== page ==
Viviette Applewhite fears she'll never be able to vote again. But the 93-year-old isn't giving up.
The lawsuit challenging Pennsylvania's new voter ID law, with Applewhite as the lead plaintiff, could be headed to the state Supreme Court. "If I live to see it, I'm going to be there," she said.
Applewhite, who testified July 25, said she was surprised by Commonwealth Court Judge Robert E. Simpson Jr.'s ruling. "He was really listening and paying attention," she said. "I really thought he was not going to pass it."
Simpson, in his decision, said he was moved by the witnesses' testimony but concluded that the plaintiffs did not establish that "disenfranchisement was immediate or inevitable."
Applewhite, who said she had missed only one election since she was 21, said she saw strong political and racial motivations for the voter ID law, and believed it would have dire consequences in the coming presidential election.
"They did it for one reason: to replace Obama," she said. "Now, too many black people can't vote, he will be out."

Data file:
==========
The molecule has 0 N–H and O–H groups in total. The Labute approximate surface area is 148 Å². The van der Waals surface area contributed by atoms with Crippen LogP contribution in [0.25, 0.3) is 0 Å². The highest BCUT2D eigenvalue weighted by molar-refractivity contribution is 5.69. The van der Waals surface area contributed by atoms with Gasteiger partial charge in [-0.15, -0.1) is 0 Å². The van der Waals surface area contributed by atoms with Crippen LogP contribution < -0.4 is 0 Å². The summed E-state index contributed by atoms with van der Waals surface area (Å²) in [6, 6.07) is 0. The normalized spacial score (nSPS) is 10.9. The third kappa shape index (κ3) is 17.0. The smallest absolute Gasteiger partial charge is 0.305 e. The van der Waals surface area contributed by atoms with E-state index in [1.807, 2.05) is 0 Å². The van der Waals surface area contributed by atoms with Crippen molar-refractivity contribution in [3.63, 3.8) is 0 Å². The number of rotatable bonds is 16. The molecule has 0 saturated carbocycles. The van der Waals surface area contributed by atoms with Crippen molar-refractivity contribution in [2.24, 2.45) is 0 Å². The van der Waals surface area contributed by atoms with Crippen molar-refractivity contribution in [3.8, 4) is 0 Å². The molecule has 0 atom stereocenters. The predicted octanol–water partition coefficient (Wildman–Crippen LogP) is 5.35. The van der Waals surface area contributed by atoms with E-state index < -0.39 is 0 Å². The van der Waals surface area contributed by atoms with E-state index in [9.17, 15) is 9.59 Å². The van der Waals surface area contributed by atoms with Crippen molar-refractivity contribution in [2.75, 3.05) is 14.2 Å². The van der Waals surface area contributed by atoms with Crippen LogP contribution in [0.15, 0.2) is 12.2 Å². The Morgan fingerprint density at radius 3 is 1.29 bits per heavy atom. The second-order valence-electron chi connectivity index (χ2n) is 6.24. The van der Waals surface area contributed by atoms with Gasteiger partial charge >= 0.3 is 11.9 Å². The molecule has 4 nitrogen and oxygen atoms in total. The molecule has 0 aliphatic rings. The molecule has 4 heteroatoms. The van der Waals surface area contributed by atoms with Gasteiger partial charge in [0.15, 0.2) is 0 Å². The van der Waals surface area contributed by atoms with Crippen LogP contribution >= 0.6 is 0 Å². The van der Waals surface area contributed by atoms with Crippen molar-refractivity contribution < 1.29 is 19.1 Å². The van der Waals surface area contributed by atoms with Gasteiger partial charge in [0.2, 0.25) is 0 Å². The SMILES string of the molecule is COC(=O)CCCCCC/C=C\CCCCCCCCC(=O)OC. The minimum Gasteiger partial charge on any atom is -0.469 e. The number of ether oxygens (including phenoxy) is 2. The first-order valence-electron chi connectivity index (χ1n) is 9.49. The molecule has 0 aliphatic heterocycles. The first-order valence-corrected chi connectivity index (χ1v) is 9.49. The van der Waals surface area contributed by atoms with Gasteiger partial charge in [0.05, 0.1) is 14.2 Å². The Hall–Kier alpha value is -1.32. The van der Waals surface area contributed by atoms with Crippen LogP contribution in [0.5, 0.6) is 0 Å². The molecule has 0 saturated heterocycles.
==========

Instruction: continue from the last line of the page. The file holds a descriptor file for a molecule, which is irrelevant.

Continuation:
"I'm praying I won't be here, but I probably will be," she said, noting that her uncle recently died at 106 and her aunt is 104.
Applewhite, who proudly recalls marching with the Rev. Dr. Martin Luther King Jr., views voting as the only way to control her own destiny and the crux of personal liberty.
Theresa Lester lives a few floors down from Applewhite and describes her as "courageous."
"She says if you don't vote, you can't complain," she said.
Applewhite shrugged off the praise. "I felt I was supposed to have voting rights."
Applewhite's ID problem is complicated. Several years ago, her pocketbook, containing all of her important documents, was stolen.
After she tried for years to get a new birth certificate, lawyers helped her obtain one in May. But she hasn't been able to replace her Social Security card because it uses the name Applewhite while her birth certificate lists her father's surname, Brooks.
Even if Applewhite gets a new Social Security card by November, she will also need to show two proofs of residency. She has one - the lease agreement for her apartment. But the utility bills are in her daughter's name, and Pennsylvania Department of Transportation officials have rejected all of the other documents she has bearing her name and address - welfare statements, voter registration cards, bank files, Medicare paperwork, a letter from the mayor, and a birthday card from President Obama.
Applewhite doesn't have a single document with her photo on it. "I'm stuck, you see. They really got me over a barrel."